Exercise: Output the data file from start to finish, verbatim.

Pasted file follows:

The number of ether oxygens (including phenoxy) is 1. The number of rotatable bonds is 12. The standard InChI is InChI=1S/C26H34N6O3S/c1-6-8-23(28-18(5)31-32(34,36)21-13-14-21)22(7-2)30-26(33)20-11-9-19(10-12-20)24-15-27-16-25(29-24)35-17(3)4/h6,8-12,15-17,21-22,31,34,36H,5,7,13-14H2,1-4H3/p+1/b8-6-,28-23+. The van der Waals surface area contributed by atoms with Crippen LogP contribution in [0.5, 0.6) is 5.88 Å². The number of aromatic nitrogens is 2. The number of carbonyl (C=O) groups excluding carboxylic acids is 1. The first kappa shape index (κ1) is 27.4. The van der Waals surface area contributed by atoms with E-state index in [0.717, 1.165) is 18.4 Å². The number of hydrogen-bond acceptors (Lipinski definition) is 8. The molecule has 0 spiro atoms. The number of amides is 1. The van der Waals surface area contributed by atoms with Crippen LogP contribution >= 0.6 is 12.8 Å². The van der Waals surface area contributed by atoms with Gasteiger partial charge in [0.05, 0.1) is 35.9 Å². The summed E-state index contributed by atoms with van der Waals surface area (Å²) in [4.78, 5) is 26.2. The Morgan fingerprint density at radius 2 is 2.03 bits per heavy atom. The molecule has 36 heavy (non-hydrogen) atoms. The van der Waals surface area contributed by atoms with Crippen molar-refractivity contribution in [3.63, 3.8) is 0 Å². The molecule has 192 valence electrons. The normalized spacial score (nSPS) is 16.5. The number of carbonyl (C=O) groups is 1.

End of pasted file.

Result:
The number of ether oxygens (including phenoxy) is 1. The number of rotatable bonds is 12. The standard InChI is InChI=1S/C26H34N6O3S/c1-6-8-23(28-18(5)31-32(34,36)21-13-14-21)22(7-2)30-26(33)20-11-9-19(10-12-20)24-15-27-16-25(29-24)35-17(3)4/h6,8-12,15-17,21-22,31,34,36H,5,7,13-14H2,1-4H3/p+1/b8-6-,28-23+. The van der Waals surface area contributed by atoms with Crippen LogP contribution in [0.5, 0.6) is 5.88 Å². The number of aromatic nitrogens is 2. The number of carbonyl (C=O) groups excluding carboxylic acids is 1. The first kappa shape index (κ1) is 27.4. The van der Waals surface area contributed by atoms with E-state index in [0.717, 1.165) is 18.4 Å². The number of hydrogen-bond acceptors (Lipinski definition) is 8. The molecule has 0 spiro atoms. The number of amides is 1. The van der Waals surface area contributed by atoms with Crippen LogP contribution >= 0.6 is 12.8 Å². The van der Waals surface area contributed by atoms with Gasteiger partial charge in [0.05, 0.1) is 35.9 Å². The summed E-state index contributed by atoms with van der Waals surface area (Å²) in [4.78, 5) is 26.2. The Morgan fingerprint density at radius 2 is 2.03 bits per heavy atom. The molecule has 36 heavy (non-hydrogen) atoms. The van der Waals surface area contributed by atoms with Crippen molar-refractivity contribution in [3.63, 3.8) is 0 Å². The molecule has 192 valence electrons. The normalized spacial score (nSPS) is 16.5. The number of carbonyl (C=O) groups is 1.